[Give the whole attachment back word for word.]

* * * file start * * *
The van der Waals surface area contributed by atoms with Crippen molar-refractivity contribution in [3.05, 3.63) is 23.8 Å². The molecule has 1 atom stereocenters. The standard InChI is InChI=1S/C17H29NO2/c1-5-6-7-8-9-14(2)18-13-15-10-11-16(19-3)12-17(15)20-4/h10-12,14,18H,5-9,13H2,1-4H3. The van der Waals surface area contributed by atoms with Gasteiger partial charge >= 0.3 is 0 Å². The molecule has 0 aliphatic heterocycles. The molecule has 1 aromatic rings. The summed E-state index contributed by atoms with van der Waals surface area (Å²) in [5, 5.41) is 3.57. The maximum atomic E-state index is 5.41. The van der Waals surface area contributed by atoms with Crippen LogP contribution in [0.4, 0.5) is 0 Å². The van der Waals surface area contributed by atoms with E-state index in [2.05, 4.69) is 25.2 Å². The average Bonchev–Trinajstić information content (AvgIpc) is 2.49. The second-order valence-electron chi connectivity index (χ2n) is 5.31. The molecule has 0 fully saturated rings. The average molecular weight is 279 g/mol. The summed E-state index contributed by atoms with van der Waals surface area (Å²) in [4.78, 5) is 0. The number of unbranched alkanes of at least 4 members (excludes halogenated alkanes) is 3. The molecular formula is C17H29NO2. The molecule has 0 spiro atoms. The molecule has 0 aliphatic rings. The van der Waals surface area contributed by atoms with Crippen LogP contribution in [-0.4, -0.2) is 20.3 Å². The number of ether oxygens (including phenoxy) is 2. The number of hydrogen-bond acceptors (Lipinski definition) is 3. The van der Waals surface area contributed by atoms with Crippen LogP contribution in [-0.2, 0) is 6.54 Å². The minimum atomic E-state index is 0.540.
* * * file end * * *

The van der Waals surface area contributed by atoms with Crippen molar-refractivity contribution in [3.05, 3.63) is 23.8 Å². The molecule has 1 atom stereocenters. The standard InChI is InChI=1S/C17H29NO2/c1-5-6-7-8-9-14(2)18-13-15-10-11-16(19-3)12-17(15)20-4/h10-12,14,18H,5-9,13H2,1-4H3. The van der Waals surface area contributed by atoms with Gasteiger partial charge >= 0.3 is 0 Å². The molecule has 0 aliphatic heterocycles. The molecule has 1 aromatic rings. The summed E-state index contributed by atoms with van der Waals surface area (Å²) in [5, 5.41) is 3.57. The maximum atomic E-state index is 5.41. The van der Waals surface area contributed by atoms with Crippen LogP contribution in [0.4, 0.5) is 0 Å². The van der Waals surface area contributed by atoms with E-state index in [2.05, 4.69) is 25.2 Å². The average Bonchev–Trinajstić information content (AvgIpc) is 2.49. The second-order valence-electron chi connectivity index (χ2n) is 5.31. The molecule has 0 fully saturated rings. The average molecular weight is 279 g/mol. The summed E-state index contributed by atoms with van der Waals surface area (Å²) in [4.78, 5) is 0. The number of unbranched alkanes of at least 4 members (excludes halogenated alkanes) is 3. The molecular formula is C17H29NO2. The molecule has 0 spiro atoms. The molecule has 0 aliphatic rings. The van der Waals surface area contributed by atoms with Crippen LogP contribution in [-0.4, -0.2) is 20.3 Å². The number of ether oxygens (including phenoxy) is 2. The number of hydrogen-bond acceptors (Lipinski definition) is 3. The van der Waals surface area contributed by atoms with Crippen LogP contribution in [-0.2, 0) is 6.54 Å². The minimum atomic E-state index is 0.540.